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Gold slips as yields gain after US payrolls rise

(Reuters) – Gold slipped on Friday as hotter-than-expected U.S. jobs data lifted Treasury yields, but was on track for a weekly gain as a higher unemployment reading kept alive hopes that the Federal Reserve would pause interest rate hikes.

FILE PHOTO: Gold bars are pictured in a display area at the plant of refiner and bar manufacturer Argor-Heraeus in Mendrisio, Switzerland, July 13, 2022. REUTERS/Denis Balibouse

Spot gold was down 1.4% at $1,951.13 per ounce by 14:17 EDT (1817 GMT), after hitting a seven-session high earlier. U.S. gold futures settled 1.3% higher at $1,969.6.

Bullion has gained 0.2% so far this week, and is set to break a three-week losing streak.

U.S. nonfarm payrolls grew by 339,000 in May, beating expectations for an increase of 190,000, but the unemployment rate rose to 3.7% from a 53-year low of 3.4% in April.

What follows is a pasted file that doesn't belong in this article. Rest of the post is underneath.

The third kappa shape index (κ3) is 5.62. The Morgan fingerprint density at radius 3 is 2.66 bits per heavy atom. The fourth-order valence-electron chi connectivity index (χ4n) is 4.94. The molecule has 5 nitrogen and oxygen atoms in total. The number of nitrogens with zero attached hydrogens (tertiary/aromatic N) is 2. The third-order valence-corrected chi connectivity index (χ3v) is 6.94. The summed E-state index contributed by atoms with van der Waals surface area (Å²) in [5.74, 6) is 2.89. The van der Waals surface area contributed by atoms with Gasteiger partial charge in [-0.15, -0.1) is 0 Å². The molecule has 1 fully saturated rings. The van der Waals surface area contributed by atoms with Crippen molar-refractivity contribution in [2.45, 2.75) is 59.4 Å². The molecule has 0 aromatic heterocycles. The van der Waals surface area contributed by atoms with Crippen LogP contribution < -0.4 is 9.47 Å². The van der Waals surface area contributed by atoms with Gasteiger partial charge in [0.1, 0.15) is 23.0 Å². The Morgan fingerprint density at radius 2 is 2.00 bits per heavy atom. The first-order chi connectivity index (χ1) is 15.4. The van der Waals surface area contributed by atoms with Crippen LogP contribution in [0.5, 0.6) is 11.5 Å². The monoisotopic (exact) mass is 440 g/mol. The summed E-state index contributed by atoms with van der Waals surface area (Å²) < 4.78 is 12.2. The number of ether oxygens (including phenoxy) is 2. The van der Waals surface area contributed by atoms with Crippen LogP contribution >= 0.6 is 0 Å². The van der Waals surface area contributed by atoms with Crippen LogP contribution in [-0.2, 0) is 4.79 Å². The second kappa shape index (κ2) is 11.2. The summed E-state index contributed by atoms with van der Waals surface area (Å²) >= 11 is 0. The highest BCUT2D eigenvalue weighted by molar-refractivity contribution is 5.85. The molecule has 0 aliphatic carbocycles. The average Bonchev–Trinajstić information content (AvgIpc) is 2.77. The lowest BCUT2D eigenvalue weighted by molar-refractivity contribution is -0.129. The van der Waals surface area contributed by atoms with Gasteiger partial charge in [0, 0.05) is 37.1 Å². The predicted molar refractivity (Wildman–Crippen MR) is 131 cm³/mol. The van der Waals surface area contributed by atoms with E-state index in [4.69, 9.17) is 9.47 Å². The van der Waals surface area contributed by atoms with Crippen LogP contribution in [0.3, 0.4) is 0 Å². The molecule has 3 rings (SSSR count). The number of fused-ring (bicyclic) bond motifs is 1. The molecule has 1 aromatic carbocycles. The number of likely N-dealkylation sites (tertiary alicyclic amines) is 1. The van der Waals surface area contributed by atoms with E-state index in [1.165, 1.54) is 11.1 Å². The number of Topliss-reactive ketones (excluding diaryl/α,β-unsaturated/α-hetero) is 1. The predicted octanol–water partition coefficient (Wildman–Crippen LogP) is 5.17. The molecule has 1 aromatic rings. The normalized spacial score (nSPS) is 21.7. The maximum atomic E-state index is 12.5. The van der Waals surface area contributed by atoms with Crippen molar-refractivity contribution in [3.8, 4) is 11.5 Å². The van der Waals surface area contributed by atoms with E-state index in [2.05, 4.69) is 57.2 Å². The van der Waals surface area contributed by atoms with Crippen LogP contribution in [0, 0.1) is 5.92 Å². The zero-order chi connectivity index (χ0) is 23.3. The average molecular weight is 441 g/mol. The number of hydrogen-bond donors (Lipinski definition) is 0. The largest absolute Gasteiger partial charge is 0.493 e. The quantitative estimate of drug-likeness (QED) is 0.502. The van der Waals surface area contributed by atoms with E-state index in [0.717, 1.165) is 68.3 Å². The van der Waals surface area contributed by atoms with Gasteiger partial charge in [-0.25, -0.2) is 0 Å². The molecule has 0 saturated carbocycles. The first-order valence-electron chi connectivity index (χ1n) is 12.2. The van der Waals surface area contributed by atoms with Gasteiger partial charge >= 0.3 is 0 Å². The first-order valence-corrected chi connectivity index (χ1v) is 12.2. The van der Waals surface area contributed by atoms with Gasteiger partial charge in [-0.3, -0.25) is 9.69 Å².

Benchmark 10-year Treasury yields rose, and the dollar ticked up, making the greenback-priced, zero-interest-bearing bullion less attractive. [US/]

“The fact that the data is a little mixed is going to cancel itself out where the Fed most likely will look through that data and follow through with whatever they were planning on doing, which right now seems to be a pause,” said Everett Millman, chief market analyst at Gainesville Coins.

Traders priced in a 70% chance that Fed policymakers will leave rates unchanged later this month.

Philadelphia Fed chief Patrick Harker said on Thursday U.S. central bankers should not raise interest rates at their next meeting.

Higher rates increase the opportunity cost of holding bullion.

“This optimism around interest rates has offset any potential losses for gold now that the U.S. has reached agreement on its debt ceiling and avoided defaulting,” Kinesis Money analyst Rupert Rowling wrote in a note.

The U.S. Senate on Thursday passed a bipartisan legislation backed by President Joe Biden to lift the country’s debt ceiling.

Spot silver, also set to gain for the week, fell 1.2% to $23.62 per ounce.

Platinum fell 0.7% to $999.15 and palladium advanced 0.8% to $1,405.90, both set for weekly losses.

Reporting by Deep Vakil in Bengaluru; Editing by Vinay Dwivedi and Shilpi Majumdar


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